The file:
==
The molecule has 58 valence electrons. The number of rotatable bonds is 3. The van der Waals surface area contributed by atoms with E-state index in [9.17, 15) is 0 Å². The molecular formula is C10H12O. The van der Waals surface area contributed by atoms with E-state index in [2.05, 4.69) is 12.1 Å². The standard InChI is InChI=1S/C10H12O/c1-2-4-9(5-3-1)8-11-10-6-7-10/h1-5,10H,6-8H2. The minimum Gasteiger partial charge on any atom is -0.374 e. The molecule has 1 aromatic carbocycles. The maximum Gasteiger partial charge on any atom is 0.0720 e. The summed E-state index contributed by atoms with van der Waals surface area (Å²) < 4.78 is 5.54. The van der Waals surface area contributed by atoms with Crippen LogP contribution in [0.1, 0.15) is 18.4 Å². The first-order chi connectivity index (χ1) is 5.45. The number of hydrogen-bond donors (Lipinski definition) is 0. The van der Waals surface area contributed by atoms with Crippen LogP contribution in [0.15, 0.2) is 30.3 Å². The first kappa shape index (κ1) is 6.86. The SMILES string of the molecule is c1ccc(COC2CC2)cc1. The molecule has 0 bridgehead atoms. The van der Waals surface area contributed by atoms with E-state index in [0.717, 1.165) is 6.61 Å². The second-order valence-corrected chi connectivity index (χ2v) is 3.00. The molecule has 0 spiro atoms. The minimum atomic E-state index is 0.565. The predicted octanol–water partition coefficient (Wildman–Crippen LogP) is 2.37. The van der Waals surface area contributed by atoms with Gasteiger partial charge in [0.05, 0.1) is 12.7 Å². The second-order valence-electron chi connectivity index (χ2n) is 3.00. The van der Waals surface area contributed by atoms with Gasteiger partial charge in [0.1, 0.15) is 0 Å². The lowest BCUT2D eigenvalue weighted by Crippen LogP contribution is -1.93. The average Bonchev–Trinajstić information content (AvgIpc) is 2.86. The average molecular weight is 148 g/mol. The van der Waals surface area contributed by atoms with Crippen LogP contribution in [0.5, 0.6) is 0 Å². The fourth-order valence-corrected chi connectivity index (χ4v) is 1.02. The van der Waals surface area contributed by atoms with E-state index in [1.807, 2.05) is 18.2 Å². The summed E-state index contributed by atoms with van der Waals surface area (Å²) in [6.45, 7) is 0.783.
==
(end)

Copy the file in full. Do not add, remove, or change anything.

The molecule has 58 valence electrons. The number of rotatable bonds is 3. The van der Waals surface area contributed by atoms with E-state index in [9.17, 15) is 0 Å². The molecular formula is C10H12O. The van der Waals surface area contributed by atoms with E-state index in [2.05, 4.69) is 12.1 Å². The standard InChI is InChI=1S/C10H12O/c1-2-4-9(5-3-1)8-11-10-6-7-10/h1-5,10H,6-8H2. The minimum Gasteiger partial charge on any atom is -0.374 e. The molecule has 1 aromatic carbocycles. The maximum Gasteiger partial charge on any atom is 0.0720 e. The summed E-state index contributed by atoms with van der Waals surface area (Å²) < 4.78 is 5.54. The van der Waals surface area contributed by atoms with Crippen LogP contribution in [0.1, 0.15) is 18.4 Å². The first-order chi connectivity index (χ1) is 5.45. The number of hydrogen-bond donors (Lipinski definition) is 0. The van der Waals surface area contributed by atoms with Crippen LogP contribution in [0.15, 0.2) is 30.3 Å². The first kappa shape index (κ1) is 6.86. The SMILES string of the molecule is c1ccc(COC2CC2)cc1. The molecule has 0 bridgehead atoms. The van der Waals surface area contributed by atoms with E-state index in [0.717, 1.165) is 6.61 Å². The second-order valence-corrected chi connectivity index (χ2v) is 3.00. The molecule has 0 spiro atoms. The minimum atomic E-state index is 0.565. The predicted octanol–water partition coefficient (Wildman–Crippen LogP) is 2.37. The van der Waals surface area contributed by atoms with Gasteiger partial charge in [0.05, 0.1) is 12.7 Å². The second-order valence-electron chi connectivity index (χ2n) is 3.00. The van der Waals surface area contributed by atoms with Gasteiger partial charge in [0.1, 0.15) is 0 Å². The lowest BCUT2D eigenvalue weighted by Crippen LogP contribution is -1.93. The average Bonchev–Trinajstić information content (AvgIpc) is 2.86. The average molecular weight is 148 g/mol. The van der Waals surface area contributed by atoms with Crippen LogP contribution in [0.5, 0.6) is 0 Å². The fourth-order valence-corrected chi connectivity index (χ4v) is 1.02. The van der Waals surface area contributed by atoms with E-state index in [1.807, 2.05) is 18.2 Å². The summed E-state index contributed by atoms with van der Waals surface area (Å²) in [6.45, 7) is 0.783.